Derrick Morgan did not think he still would be available when the Tennessee Titans made their first-round selection in 2010 NFL draft on Thursday.
He was not the only one.
“I think internally, in a lot of our mock drafts and ‘what-if’ scenarios this was a guy that we thought would be gone when we picked,” general manager Mike Reinfedlt said.
They all were wrong.
Morgan, a two-time All-American and the 2009 Atlantic Coast Conference Defensive Player of the Year for Georgia Tech, waited while 15 other selections, which included three defensive ends, were made. Thus, when it was the Titans’ turn – 16th overall – they were more than happy to take a player they had rated highly and who filled a need for them.
“I did feel like I was the best defensive end in the (draft) class,” Morgan, who is 6-foot-3, 266 pounds, said. “But Tennessee is a great situation for me. Looking at what they do on defense and how their ends get after the quarterback, it’s a really ideal situation.”
The Titans had him rated “just about 10th” on their draft board, according to Reinfeldt, and it was at the 10th pick that things started to get interesting for them.
Jacksonville took Tyson Alualu out of California at No. 10 and started a stretch in which four defensive ends were taken in a span of seven picks. Philadelphia went with Michigan’s Brandon Graham at No. 13, and the New York Giants, one spot ahead of Tennessee, chose South Florida’s Jason Pierre-Paul.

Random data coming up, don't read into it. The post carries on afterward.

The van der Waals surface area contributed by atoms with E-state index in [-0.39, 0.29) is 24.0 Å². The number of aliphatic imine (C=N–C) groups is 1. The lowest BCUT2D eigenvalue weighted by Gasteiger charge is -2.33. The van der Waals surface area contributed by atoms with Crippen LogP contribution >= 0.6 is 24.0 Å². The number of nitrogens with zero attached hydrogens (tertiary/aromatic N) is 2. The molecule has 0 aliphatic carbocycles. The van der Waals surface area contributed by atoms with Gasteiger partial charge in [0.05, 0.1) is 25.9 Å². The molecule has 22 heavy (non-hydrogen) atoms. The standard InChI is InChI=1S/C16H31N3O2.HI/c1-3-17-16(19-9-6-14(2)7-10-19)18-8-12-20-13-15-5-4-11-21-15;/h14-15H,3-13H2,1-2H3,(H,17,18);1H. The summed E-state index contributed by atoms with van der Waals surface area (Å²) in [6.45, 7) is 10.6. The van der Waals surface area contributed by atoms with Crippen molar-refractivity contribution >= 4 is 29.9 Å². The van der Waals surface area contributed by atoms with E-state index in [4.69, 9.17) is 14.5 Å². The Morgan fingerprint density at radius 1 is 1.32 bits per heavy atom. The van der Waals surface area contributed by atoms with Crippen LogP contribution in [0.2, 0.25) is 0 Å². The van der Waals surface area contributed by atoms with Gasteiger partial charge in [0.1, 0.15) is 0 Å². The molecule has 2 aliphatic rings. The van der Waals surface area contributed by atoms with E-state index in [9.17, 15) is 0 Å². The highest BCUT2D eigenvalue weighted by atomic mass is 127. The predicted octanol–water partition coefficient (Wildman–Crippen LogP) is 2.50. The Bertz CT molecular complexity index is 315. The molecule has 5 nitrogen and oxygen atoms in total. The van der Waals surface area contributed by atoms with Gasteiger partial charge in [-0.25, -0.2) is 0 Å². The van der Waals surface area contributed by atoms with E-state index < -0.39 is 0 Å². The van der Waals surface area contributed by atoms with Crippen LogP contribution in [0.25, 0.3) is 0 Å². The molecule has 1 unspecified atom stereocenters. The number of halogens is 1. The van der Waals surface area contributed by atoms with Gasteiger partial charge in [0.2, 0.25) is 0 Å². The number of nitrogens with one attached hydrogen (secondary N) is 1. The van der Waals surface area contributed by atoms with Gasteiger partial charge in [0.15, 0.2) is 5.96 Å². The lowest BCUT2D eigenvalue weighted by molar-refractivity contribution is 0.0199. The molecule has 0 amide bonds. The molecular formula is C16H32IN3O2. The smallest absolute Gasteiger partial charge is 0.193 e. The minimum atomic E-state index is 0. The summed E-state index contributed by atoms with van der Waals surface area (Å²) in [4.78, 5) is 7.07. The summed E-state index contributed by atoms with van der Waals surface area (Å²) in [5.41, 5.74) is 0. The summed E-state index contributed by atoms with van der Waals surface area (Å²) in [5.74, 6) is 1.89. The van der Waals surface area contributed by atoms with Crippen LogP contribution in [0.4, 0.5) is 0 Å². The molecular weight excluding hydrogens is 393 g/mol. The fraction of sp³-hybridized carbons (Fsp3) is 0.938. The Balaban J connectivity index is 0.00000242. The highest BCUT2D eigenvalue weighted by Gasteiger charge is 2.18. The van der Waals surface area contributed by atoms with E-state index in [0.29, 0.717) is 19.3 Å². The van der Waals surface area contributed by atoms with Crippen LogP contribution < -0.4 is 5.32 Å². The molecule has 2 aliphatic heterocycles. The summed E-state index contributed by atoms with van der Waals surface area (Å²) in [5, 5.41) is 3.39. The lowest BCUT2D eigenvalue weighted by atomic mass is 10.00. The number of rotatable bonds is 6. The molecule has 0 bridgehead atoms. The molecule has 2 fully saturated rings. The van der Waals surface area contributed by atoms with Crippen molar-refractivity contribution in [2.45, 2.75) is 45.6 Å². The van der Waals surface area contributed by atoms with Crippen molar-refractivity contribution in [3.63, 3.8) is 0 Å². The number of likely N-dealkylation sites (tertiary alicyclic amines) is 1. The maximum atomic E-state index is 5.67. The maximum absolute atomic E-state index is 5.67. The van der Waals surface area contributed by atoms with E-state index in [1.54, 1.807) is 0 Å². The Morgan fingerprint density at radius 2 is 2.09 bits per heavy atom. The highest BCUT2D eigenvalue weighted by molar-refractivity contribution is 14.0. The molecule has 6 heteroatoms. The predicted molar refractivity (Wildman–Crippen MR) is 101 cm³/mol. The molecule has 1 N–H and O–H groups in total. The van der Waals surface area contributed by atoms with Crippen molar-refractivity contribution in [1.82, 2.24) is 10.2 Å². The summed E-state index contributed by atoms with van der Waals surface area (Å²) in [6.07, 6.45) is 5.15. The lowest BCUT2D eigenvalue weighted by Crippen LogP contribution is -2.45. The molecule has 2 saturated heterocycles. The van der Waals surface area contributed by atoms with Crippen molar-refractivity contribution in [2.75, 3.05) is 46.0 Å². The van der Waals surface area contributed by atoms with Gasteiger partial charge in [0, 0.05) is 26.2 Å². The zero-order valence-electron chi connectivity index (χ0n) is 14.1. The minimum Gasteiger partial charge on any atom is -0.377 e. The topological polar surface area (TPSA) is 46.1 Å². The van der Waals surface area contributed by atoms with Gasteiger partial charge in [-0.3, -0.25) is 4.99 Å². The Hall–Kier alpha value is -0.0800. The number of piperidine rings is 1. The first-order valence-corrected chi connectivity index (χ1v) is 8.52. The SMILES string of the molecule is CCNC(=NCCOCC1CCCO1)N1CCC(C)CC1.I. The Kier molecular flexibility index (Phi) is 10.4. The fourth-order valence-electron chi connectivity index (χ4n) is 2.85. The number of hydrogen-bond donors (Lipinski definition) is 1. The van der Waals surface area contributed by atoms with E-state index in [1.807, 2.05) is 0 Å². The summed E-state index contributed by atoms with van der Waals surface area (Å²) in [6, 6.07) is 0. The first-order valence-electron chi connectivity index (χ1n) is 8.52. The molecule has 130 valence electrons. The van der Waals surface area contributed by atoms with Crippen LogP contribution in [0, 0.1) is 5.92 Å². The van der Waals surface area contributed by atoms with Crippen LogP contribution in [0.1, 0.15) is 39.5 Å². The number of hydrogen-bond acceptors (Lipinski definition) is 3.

“To kind of reiterate what (Reinfeldt) said, we were very, very pleased and surprised,” coach Jeff Fisher said. “There were a lot of different scenarios where we were somewhat nervous that we weren’t going to get the defensive lineman that we wanted.”
The last time the Titans drafted a defensive end in the first round was 1999, when they took Jevon Kearse with the No. 16 pick (the same spot at which they chose this time). That season Kearse set an NFL record for sacks by a rookie and earned Defensive Rookie of the Year honors.
Morgan arrives at a time when they are looking to bolster their depth and performance at defensive end.
Kearse’s second stint with the team ended when his contract expired following the 2009 season. Not long after Kyle Vanden Bosch left and signed with Detroit as a free agent. Jason Babin, an eight-year veteran, was signed in March as a restricted free agent.
“(Morgan) is going to play,” Fisher said. “Whether he starts or not … there’s a lot of time between now and then, but he’s going to play. He’s going to be active and play football for us. … He really helps us up front.”
In three seasons with Georgia Tech, Morgan played 39 games and started the final 27 of his career. He recorded 19.5 sacks – all in the last two seasons – which is the seventh-highest total in school history. He led the ACC and finished eighth in the country with 12.5 sacks last season.
“The production is there,” Titans’ scout Cole Proctor said. “And when we move him outside in our defense and, of course, with (Jim Washburn) coaching him out there … you know the production we’ve had in our defense. I think he’s just going to reach the top. He’s going to go right off the scales for us.”
That’s exactly why they were so happy he stayed on the board as long as he did.
“I think there were some tense moments, but at the end of the day it turned out just like we hoped it would,” Reinfeldt said. “I think that’s the fortunate thing. We got a really high-rated player from our board at a position of need.”